Danny Peyronel (born Daniel Augusto Peyronel, 1953, Buenos Aires) is a singer, songwriter, keyboard player and producer of Northern Italian and Southern French origin, best known for his work in rock groups such as the Heavy Metal Kids and UFO. He studied in the Manuel Belgrano school in the Belgrano neighborhood (barrio) within Buenos Aires proper. He grew up all over the world, but mostly in London, England.
Early yearsHe made his debut with the Heavy Metal Kids at London’s Marquee Club in 1973. After recording two albums and world tours, Peyronel left the Kids in 1975 to join UFO as their first keyboard player where he also sang harmony vocals. Peyronel contributed to the song-writing as well, e.g. “Highway Lady” from the No Heavy Petting album. UFO later released a live album from the period when Peyronel was in the band called On With The Action, which was recorded live at London’s The Roundhouse. His songs from that period have been included in several UFO compilations and a recent EMI re-issue of the now seminal album “No Heavy Petting” credits him with initiating a change in the band’s direction, which continued after his departure. His ballad “Martian Landscape”, stands as one of UFO’s most haunting and memorable pieces, and the all-out rocker “Can You Roll Her”, as well as “On With The Action”, appear to have stood the test of time.
After leaving UFO in July 1976 following several tours of the US, Europe and the UK, Peyronel formed his own band The Blue Max and recorded an album for Charisma Records. His main partner was Robin Millar on guitars and vocals. After a major tour of the UK, Peyronel left England and went off on a whirlwind of writing, producing and guest starring all over the world before returning to the UK. During this time he wrote the title track of Meat Loaf’s “Midnight at the Lost and Found” and the only hit to emerge from that album and be included perennialy in nearly every Meat Loaf compilation, including the platinum selling “Hits Out Of Hell”. He also guest starred on and co-produced a live album by Riff, South America’s leading hard-rock band, and, in the same region, produced the first major hit album by Virus, a band that would dominate the rock-pop scene in those parts for many years.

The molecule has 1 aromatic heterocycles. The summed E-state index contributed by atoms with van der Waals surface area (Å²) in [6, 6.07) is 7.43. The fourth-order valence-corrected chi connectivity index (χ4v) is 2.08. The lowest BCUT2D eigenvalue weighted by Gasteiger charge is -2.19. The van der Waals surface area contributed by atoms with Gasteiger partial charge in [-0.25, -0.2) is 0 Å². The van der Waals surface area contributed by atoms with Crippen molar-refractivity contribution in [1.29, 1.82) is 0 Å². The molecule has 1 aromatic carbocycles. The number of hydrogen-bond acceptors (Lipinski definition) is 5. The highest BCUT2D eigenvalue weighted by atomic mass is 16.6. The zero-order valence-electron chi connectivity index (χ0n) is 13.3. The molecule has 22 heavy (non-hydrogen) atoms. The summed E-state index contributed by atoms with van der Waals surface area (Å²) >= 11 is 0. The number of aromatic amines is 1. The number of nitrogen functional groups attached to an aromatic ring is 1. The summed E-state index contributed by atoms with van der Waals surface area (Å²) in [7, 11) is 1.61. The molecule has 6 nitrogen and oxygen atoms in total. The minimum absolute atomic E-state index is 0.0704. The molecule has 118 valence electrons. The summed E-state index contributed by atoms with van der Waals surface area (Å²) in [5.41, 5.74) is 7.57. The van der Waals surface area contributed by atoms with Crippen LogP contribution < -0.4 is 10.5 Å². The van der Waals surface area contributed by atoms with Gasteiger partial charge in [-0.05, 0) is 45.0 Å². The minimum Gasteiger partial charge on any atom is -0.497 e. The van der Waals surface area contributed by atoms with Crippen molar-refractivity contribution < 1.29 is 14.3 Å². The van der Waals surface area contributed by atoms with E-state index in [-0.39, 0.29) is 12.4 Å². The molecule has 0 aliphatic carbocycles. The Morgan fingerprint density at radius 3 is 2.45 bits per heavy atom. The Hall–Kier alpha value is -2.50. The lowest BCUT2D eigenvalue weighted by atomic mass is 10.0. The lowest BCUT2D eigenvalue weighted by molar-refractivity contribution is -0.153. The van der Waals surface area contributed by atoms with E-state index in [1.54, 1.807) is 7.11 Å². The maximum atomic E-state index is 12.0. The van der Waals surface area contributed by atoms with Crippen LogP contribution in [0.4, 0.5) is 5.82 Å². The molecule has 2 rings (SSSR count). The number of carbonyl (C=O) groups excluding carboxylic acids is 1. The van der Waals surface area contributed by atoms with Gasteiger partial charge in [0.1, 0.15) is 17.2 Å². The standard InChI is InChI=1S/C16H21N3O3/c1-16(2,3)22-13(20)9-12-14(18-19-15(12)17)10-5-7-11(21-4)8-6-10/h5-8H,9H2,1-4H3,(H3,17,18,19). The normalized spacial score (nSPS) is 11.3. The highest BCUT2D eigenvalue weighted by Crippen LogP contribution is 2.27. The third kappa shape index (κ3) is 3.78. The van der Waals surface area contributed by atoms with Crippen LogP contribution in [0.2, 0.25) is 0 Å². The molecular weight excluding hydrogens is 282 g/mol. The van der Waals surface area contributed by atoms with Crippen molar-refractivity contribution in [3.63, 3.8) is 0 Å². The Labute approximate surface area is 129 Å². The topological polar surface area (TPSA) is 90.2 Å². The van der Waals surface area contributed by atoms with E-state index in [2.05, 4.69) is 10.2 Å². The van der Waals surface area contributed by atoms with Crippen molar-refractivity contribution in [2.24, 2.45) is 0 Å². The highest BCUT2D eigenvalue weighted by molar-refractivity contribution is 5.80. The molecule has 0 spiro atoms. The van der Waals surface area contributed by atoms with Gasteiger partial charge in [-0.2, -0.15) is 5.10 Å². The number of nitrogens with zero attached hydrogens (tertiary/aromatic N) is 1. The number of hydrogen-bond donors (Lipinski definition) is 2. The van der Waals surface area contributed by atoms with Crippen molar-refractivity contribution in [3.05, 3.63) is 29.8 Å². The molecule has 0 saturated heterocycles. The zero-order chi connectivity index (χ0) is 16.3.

The 1980s and 1990sBack in the UK, Peyronel wrote the words to “Fear”, which was included in Sade‘s second, multi-platinum album, Promise. He participated on an album by Nick Mason from Pink Floyd and Rick Fenn from 10 CC – the Mason-Fenn album Profiles; he co-wrote the only two songs with vocals and sang the lead vocal on one of them, “Israel”, while Dave Gilmour from Pink Floyd sang “Lie For A Lie”, a hit in many territories.
Peyronel settled in Madrid, Spain, in 1984, where he guest-starred on an album by Banzai, a band led by Salvador Domínguez. Dominguez, Danny Peyronel and brother Michel, started jamming together and out of this came Tarzen, a power-house band. They signed to ATCO Records and toured the US with Twisted Sister, and Europe and South America on their own. After two albums and nearly five years together, the group split up and Peyronel moved to Los Angeles where he dabbled at songwriting and collaborating with Desmond Child, Bon Jovi, Aerosmith and Cher. He also produced a demo for a young local band called Razzle, who later became well known worldwide as Lit.
Present dayPeyronel relocated to Milan, and assembled a band to cut his debut solo album, Make The Monkey Dance, which was released in 2005. Musicians involved included Sinergia guitarist Luca Verde, bass player Max Zaccaro and drummer Mario Zapparoli. The album included re-workings of UFO’s “Highway Lady” and Meat Loaf’s “Midnight At The Lost And Found”.
Peyronel then put together a new line-up of the Heavy Metal Kids, singing lead vocals and writing. In 2003, they released Hit The Right Button.
Peyronel lives in London and the South of France and is preparing for a tour of the USA and Canada, followed by South America and Europe, to coincide with a major re-issue of “Make The Monkey Dance” on Angel Air Records.
Best to communicate by Facebook these days
You can contact Danny directly (and he usually replies, wherever he is on the planet…as long as there's wi-fi about!) at: